Get access

Revised approach to toxicity test acceptability criteria using a statistical performance assessment

Authors

  • Glen B. Thursby,

    Corresponding author
    1. U.S. Environmental Protection Agency, Atlantic Ecology Division, 27 Tarzwell Drive, Narragansett, Rhode Island 02882
    • U.S. Environmental Protection Agency, Atlantic Ecology Division, 27 Tarzwell Drive, Narragansett, Rhode Island 02882
    Search for more papers by this author
  • James Heltshe,

    1. Department of Computer Science and Statistics, University of Rhode Island, Kingston, Rhode Island 02881, USA
    Search for more papers by this author
  • K. John Scott

    1. Science Applications International Corporation, Environmental Testing Center, 165 Dean Knauss Drive, Narragansett, Rhode Island 02882, USA
    Search for more papers by this author

  • Contribution 1732 of the U.S. Environmental Protection Agency, Narragansett, Rhode Island. Although the research described in this article has been funded in part by the U.S. Environmental Protection Agency (EPA), it has not been subjected to EPA review. Therefore, it does not necessarily reflect the views of the EPA.

Abstract

Current acceptability requirements for toxicity tests are often more restrictive than necessary. They focus primarily on response in a control and generally ignore what a test was “designed” to detect as a significant difference from that control. An approach is presented that takes into account the performance of an entire test and the magnitude of the deviation from the current acceptability requirements. The procedure is based on analyzing the past statistical performance of a test method (i.e., what kind of difference from the control was the test designed to detect). It takes into account traditional control acceptance criteria, but adds a requirement for selecting a difference from the control desired to be detected as statistically significant (a threshold value). Choice of statistical procedure is not relevant to the approach. The proposed method allows a sliding scale of acceptance. The greater the deviation of mean control response below current requirements, the less likely a test is to be accepted. An example is presented using data from a 10-d sediment test using the marine amphipod Ampelisca abdita. Use of the proposed acceptability criterion will reduce the frequency of required retesting without sacrificing defensibility of data. Using the old acceptability criterion, 19% of the samples in the amphipod data set would require retesting. The proposed criterion reduces the potential percentage of retests to 9%.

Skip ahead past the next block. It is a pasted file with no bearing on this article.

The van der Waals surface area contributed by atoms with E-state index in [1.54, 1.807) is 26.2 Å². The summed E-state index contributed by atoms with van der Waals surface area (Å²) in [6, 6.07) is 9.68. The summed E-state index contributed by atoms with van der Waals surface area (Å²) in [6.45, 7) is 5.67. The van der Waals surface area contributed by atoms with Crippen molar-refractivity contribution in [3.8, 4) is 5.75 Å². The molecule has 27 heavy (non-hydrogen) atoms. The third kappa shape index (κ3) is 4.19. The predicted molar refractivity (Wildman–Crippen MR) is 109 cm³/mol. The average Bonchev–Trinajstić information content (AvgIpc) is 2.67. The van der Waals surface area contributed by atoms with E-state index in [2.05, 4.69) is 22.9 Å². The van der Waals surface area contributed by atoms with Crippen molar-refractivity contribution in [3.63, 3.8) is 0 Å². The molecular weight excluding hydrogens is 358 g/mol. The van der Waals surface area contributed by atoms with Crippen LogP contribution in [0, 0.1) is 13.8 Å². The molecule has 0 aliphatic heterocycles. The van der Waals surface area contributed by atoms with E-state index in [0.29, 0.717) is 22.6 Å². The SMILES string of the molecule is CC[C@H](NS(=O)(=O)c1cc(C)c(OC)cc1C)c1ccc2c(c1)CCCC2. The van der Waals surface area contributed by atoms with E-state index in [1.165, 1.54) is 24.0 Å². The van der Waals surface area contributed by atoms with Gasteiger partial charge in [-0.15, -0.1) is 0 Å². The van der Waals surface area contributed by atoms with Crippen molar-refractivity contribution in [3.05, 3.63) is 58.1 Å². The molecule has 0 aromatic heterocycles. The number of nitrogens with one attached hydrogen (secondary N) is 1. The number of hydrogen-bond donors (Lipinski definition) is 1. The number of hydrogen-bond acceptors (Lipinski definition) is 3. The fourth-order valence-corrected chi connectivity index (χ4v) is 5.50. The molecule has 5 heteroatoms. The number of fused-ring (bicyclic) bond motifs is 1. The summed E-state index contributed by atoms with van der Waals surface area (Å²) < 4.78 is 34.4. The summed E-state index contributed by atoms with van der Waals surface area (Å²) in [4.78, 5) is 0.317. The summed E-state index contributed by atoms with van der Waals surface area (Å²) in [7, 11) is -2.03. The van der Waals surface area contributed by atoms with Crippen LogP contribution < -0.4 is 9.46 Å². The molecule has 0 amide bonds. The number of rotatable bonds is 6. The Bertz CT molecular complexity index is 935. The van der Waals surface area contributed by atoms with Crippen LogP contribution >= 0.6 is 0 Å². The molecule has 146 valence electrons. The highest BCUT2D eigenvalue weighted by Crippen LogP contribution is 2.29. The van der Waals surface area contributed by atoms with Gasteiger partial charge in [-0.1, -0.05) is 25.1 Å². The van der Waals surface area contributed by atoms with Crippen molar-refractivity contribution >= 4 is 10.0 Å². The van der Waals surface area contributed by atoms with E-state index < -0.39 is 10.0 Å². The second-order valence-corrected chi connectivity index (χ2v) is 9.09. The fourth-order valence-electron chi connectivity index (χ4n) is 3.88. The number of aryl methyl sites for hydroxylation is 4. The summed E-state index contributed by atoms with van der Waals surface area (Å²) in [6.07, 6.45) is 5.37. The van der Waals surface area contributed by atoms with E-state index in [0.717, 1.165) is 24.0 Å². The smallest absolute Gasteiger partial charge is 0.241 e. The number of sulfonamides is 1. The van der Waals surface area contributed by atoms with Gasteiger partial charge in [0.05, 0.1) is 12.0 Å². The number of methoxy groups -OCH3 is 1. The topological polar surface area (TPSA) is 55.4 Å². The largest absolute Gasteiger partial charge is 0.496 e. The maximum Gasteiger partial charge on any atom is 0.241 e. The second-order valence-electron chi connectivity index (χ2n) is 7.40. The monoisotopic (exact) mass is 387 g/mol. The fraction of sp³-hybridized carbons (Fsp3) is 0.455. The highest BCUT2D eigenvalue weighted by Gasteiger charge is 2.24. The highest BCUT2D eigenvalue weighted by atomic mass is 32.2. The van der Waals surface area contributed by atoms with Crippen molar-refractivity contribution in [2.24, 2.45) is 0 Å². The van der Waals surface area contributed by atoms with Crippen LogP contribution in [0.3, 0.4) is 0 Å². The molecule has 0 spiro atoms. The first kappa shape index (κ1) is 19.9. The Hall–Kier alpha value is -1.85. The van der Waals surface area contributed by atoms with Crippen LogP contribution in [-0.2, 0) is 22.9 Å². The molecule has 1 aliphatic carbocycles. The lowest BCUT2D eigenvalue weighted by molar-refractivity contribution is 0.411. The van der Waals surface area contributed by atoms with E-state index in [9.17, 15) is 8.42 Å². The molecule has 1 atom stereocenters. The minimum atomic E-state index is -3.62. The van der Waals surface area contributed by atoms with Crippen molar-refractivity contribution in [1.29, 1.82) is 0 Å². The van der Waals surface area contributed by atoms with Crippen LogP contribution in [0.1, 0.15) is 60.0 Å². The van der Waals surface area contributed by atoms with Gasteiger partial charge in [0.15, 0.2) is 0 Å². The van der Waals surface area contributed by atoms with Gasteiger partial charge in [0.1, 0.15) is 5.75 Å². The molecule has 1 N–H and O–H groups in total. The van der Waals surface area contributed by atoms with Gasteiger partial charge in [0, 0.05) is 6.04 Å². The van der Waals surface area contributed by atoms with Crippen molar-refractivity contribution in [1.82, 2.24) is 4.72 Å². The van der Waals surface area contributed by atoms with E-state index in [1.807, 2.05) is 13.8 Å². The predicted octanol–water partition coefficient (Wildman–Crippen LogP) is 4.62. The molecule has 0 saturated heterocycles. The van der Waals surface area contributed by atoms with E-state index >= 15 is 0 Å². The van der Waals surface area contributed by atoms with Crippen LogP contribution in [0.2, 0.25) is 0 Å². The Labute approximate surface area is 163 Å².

Get access to the full text of this article

Ancillary